Cardiovascular complications following thoracic radiotherapy in patients with cancer are well described. Advancements in surgery, radiotherapy and systemic treatments have led to an increasing number of cancer survivors and thus an increasing number of patients with long-term side effects...... of their cancer treatments. This article describes the short- and long-term cardiovascular morbidity and mortality following thoracic radiotherapy and further, optimal cardiovascular assessments and diagnostic tools in asymptomatic and symptomatic patients....

  13. The effect of multi-professional education on the recognition and outcome of patients at risk on general wards

    DEFF Research Database (Denmark)

    Fuhrmann, L.; Perner, A.; Klausen, T.W.

    2009-01-01

    The aim of this study was to evaluate the effect of multi-professional full-scale simulation-based education of staff on the mortality and staff awareness of patients at risk on general wards. DESIGN, SETTINGS AND PATIENTS: A prospective before-and-after study conducted on four general wards...... at Herlev Hospital, Denmark. In the pre-intervention period (June-July 2006) and post-intervention period (November-December 2007), all patients on the wards had vital signs measured in the evening by study personnel, who also asked nursing staff questions about patients with abnormal vital signs...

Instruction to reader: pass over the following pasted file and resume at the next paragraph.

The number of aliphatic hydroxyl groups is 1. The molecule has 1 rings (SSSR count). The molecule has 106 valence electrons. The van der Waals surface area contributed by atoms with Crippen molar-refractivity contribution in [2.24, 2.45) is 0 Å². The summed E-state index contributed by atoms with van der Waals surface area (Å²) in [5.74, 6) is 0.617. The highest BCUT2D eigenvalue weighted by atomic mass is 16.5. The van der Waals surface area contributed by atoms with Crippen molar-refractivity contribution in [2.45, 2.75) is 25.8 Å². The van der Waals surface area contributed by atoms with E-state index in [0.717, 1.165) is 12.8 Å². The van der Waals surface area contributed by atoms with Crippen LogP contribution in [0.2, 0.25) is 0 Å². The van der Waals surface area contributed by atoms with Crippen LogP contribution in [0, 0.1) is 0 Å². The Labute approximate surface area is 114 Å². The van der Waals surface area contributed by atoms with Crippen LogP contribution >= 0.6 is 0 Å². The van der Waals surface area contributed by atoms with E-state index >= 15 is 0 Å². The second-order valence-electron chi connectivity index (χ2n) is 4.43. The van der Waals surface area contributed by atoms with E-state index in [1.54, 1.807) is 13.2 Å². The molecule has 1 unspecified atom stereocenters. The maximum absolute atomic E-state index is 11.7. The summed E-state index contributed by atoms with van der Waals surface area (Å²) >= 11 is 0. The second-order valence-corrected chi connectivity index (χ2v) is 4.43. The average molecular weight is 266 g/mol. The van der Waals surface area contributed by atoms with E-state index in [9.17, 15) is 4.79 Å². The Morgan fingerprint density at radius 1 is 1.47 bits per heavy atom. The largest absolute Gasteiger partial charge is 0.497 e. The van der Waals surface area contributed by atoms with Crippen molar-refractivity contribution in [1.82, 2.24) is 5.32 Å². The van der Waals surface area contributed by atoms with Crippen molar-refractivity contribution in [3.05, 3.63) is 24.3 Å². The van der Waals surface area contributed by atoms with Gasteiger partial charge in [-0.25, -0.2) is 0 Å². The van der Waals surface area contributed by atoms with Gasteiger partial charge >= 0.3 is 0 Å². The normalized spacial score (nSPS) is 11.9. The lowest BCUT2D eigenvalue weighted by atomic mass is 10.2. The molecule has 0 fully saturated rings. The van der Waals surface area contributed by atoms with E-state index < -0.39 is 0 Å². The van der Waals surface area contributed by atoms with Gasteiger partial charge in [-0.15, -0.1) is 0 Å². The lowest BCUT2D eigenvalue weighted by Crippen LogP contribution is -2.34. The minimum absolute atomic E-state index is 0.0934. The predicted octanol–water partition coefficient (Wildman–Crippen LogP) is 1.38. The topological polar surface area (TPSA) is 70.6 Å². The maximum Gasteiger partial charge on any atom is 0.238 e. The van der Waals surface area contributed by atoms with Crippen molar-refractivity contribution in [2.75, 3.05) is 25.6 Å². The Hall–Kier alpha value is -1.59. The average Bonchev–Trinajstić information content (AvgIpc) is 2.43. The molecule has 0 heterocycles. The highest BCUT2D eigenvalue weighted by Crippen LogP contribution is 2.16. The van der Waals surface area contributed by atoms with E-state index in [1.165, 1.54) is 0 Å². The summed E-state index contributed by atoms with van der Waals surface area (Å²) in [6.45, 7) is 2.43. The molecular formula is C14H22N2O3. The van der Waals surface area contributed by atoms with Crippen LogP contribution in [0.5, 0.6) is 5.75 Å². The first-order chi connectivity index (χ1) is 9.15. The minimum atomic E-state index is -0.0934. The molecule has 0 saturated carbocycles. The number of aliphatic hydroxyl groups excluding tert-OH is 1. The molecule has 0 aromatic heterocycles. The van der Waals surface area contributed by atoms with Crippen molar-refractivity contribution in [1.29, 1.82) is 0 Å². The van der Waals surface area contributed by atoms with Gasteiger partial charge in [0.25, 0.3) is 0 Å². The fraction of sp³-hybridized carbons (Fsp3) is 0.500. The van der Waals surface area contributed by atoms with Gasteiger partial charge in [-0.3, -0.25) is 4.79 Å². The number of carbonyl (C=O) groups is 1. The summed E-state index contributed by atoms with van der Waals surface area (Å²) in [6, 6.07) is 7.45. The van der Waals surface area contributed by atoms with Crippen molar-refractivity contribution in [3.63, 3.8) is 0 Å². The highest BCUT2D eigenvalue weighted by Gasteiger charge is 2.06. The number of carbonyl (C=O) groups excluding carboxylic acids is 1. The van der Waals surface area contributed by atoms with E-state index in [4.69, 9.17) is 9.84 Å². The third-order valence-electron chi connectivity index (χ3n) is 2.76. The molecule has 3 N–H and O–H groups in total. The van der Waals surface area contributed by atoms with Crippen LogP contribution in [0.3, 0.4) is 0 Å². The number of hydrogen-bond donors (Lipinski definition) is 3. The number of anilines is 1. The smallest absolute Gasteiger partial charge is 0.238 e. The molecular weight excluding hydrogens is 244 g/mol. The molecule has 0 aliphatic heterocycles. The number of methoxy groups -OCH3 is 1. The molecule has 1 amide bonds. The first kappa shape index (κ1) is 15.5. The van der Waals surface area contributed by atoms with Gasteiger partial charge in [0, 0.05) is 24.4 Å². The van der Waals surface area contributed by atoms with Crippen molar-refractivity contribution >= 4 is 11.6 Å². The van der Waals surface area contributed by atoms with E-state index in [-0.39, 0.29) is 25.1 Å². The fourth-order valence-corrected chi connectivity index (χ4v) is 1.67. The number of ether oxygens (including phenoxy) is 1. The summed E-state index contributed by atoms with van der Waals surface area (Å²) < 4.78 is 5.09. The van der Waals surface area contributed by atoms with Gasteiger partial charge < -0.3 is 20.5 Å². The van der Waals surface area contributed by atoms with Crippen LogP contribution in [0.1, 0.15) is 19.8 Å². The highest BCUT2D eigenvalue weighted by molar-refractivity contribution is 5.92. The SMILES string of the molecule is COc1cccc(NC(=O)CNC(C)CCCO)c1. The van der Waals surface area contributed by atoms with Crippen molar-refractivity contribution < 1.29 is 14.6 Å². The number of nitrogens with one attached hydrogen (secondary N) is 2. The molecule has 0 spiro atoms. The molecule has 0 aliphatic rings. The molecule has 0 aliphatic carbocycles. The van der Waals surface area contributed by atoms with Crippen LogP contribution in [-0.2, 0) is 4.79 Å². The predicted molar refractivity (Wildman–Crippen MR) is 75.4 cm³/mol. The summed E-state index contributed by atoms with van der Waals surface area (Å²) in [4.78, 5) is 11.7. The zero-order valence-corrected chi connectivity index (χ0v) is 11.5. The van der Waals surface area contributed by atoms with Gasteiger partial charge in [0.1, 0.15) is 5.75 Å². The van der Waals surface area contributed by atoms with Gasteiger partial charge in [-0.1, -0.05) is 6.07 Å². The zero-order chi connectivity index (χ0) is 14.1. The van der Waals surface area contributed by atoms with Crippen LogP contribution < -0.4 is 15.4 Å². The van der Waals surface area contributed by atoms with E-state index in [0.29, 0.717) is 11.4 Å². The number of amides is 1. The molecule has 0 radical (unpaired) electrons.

14. Nutrition care-related practices and factors affecting nutritional intakes in hospital patients at risk of pressure ulcers.

    Science.gov (United States)

    Roberts, S; Chaboyer, W; Desbrow, B

    2015-08-01

    Malnutrition is common in hospitals and is a risk factor for pressure ulcers. Nutrition care practices relating to the identification and treatment of malnutrition have not been assessed in patients at risk of pressure ulcers. The present study describes nutrition care practices and factors affecting nutritional intakes in this patient group. The study was conducted in four wards at two hospitals in Queensland, Australia. Adult patients at risk of pressure ulcers as a result of restricted mobility were observed for 24 h to determine their daily oral intake and practices such as nutrition screening, documentation and intervention. Independent samples t-tests and chi-squared tests were used to analyse dietary intake and nutrition care-related data. Predictors of receiving a dietitian referral were identified using logistic regression analyses. Two hundred and forty-one patients participated in the present study. The observed nutritional screening rate was 59% (142 patients). Weight and height were documented in 71% and 34% of cases. Sixty-nine patients (29%) received a dietitian referral. Predictors of receiving a dietitian referral included lower body mass index and longer length of stay. On average, patients consumed 73% and 72% of the energy and protein provided, respectively. Between 22% and 38% of patients consumed meals. Nutrition care practices including malnutrition risk screening and documentation of nutritional parameters appear to be inadequate in patients at risk of pressure ulcers. A significant proportion of these patients eat inadequately at main meals, further increasing their risk of malnutrition and pressure ulcers. © 2014 The British Dietetic Association Ltd.